NYC armed robbery spree suspect says he’ll be ‘out on bail in 24 hours’
One of two suspects accused in a series of armed robberies over several hours across New York City expressed confidence that he’ll be back on the streets in no time following his arrest Tuesday because of the city’s bail laws.
“I’ll be out on bail in 24 hours. I’ll be out on bail,” one of the suspects said as he was placed into the back of an unmarked police car.
The pair – identified as Alvin Velez, 34, and 24-year-old Carlos Perez – have a lengthy criminal history, the New York Post reported. Both suspects began their alleged spree around 1 a.m. in Corona, Queens where two females were robbed of their jewelry, FOX New York reported.
Minutes later, they allegedly robbed two people inside the lobby of the Woodside Motel on Queens Boulevard. The victims had their cash and wallets taken.
At 1:45 a.m., they robbed a man in Brooklyn of his cash and wallet, the report said. The pair then went back to Queens where they allegedly struck again around 2 a.m. They are accused of robbing six people sitting at an outdoor dining shed of cash and jewelry.
A half-hour later, they allegedly robbed a food truck in Manhattan’s Greenwich Village.
The last robbery occurred around 3 a.m. in Upper Manhattan when a woman was victimized. They suspected thieves fled into a minivan and drove to the Bronx where police vehicles followed.
The van crashed into a tree and they were arrested. A gun was recovered from the suspect’s vehicle, the Post reported. Perez ran but he was caught a short distance later.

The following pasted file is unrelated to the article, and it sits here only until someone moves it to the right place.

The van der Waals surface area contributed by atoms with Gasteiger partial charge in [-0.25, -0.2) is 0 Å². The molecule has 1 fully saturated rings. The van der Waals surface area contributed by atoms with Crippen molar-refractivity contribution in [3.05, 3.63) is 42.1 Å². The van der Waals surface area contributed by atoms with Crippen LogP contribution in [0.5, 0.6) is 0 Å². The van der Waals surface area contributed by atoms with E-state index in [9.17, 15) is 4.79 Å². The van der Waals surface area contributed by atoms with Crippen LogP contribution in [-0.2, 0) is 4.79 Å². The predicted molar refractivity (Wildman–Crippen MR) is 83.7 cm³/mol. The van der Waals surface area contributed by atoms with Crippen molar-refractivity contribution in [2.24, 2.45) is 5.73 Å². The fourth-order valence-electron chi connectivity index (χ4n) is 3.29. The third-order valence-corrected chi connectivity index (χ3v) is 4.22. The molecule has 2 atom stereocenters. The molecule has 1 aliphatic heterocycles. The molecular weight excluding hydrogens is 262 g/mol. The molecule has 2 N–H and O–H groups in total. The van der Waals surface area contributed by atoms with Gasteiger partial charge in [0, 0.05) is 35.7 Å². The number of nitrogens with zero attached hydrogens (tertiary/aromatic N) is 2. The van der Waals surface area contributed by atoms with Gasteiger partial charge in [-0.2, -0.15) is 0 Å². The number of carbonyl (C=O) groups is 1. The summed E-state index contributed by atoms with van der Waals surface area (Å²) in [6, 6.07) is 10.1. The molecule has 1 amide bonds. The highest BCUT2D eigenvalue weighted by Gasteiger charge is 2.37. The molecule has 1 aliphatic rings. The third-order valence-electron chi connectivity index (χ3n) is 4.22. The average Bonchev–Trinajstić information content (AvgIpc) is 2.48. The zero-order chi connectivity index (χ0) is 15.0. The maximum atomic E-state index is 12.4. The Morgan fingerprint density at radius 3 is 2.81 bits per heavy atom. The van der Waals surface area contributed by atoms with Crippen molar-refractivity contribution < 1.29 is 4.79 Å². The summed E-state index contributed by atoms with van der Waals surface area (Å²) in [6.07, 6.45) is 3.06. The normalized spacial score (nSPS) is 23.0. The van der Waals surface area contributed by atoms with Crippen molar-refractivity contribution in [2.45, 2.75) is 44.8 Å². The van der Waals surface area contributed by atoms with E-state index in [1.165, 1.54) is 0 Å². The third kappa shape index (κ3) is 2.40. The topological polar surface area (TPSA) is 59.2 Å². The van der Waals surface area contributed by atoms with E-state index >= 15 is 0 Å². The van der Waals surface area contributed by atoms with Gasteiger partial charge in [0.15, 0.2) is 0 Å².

No one was hurt during the robberies. Fox News Digital has reached out to the New York Police Department.
Both men are charged with multiple counts of criminal possession of a weapon. The Post reported that Velez has 10 prior arrests and was on parole for attempted murder. Perez has nine arrests and was on parole for criminal possession of a weapon.
New York’s bail laws have been the subject of controversy following a number of incidents in which suspects were freed only to re-offend, sometimes violently. Last year, New York City Mayor Eric Adams and law enforcement heads criticized bail reforms laws as “insane.”
“This is about recidivists who cause New Yorkers to suffer needlessly. Every day, as hardworking New Yorkers start their day or night of work or school, or to simply enjoy what this city has to offer, recidivist criminals are planning or taking the opportunity to commit their next larceny, robbery, burglary or other crime,” New York Police Department Commissioner Keechant Sewell said at the time. “Their efforts are increasingly aided by the fact that after the NYPD has arrested them, the criminal justice system fails to hold them appropriately accountable for their actions. These offenders face very few, if any, repercussions, despite committing crime after crime.”